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Paediatr Anaesth. 2001 Jul;11(4):453-8.

Pain management in children with and without cognitive impairment following spine fusion surgery.

Author information

1
Department of Anesthesiology, University of Michigan Health Systems, 1500 East Medical Center Drive, Ann Arbor, MI 48109-0211, USA. smalviya@umich.edu

Abstract

BACKGROUND:

We compared pain assessment and management practices in children with and without cognitive impairment (CI) undergoing spine fusion surgery.

METHODS:

The medical records of 42 children (19 with CI and 23 without) were reviewed and data related to demographics, surgery, pain assessment and management, and side-effects were recorded.

RESULTS:

Fewer children with CI were assessed for pain on postoperative days (POD) 0-4 compared to those without CI (P < 0.002). Self-report was used for 81% of pain assessments in children without CI, while a behavioural tool was used for 75% of assessments in cognitively impaired children. Children with CI received smaller total opioid doses on POD 1-3 compared to those without CI (P < or = 0.02). Furthermore, children without CI received patient/nurse-controlled analgesia for more postoperative days than children with CI (P=0.02).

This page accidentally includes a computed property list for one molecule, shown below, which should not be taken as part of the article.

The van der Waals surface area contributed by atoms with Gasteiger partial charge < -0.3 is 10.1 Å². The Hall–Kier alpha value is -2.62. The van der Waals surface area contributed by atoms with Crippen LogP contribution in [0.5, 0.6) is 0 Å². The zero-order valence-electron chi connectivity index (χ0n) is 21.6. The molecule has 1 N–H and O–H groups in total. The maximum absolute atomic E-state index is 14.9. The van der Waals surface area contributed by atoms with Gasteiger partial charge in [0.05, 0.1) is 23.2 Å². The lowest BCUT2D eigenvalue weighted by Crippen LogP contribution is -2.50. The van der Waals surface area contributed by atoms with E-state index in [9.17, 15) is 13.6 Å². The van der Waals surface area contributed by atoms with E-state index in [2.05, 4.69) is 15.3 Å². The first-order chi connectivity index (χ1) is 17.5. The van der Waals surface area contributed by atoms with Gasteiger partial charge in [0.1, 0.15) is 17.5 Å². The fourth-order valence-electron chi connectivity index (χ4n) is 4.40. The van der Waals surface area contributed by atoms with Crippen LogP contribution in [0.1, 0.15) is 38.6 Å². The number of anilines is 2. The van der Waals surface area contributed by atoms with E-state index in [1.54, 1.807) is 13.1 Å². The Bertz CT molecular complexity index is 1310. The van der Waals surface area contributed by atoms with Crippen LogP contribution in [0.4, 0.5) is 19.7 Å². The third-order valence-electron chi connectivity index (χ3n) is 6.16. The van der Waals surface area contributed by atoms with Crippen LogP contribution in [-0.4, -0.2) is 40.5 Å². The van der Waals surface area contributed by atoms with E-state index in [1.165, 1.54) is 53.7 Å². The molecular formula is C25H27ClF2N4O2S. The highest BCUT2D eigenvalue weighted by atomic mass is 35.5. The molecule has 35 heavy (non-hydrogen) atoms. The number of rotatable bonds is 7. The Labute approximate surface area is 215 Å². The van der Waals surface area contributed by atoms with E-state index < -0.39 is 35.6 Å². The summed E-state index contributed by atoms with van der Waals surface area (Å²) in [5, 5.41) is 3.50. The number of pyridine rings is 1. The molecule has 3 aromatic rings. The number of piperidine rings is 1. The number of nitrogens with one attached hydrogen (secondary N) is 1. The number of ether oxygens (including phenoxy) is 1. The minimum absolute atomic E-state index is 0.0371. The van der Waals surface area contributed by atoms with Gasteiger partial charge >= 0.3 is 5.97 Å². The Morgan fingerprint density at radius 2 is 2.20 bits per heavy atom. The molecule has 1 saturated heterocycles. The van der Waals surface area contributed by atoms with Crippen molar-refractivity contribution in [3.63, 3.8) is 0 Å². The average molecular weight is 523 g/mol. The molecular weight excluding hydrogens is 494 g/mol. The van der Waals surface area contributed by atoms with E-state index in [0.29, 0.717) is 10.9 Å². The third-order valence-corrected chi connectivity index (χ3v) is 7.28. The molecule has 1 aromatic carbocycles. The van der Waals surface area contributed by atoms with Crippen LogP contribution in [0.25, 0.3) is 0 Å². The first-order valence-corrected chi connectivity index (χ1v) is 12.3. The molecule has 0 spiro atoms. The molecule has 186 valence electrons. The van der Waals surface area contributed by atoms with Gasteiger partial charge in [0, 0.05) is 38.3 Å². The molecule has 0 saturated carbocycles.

CONCLUSION:

Our data demonstrate a discrepancy in pain management practices in children with and without CI following spine fusion.

PMID:
11442864
[Indexed for MEDLINE]

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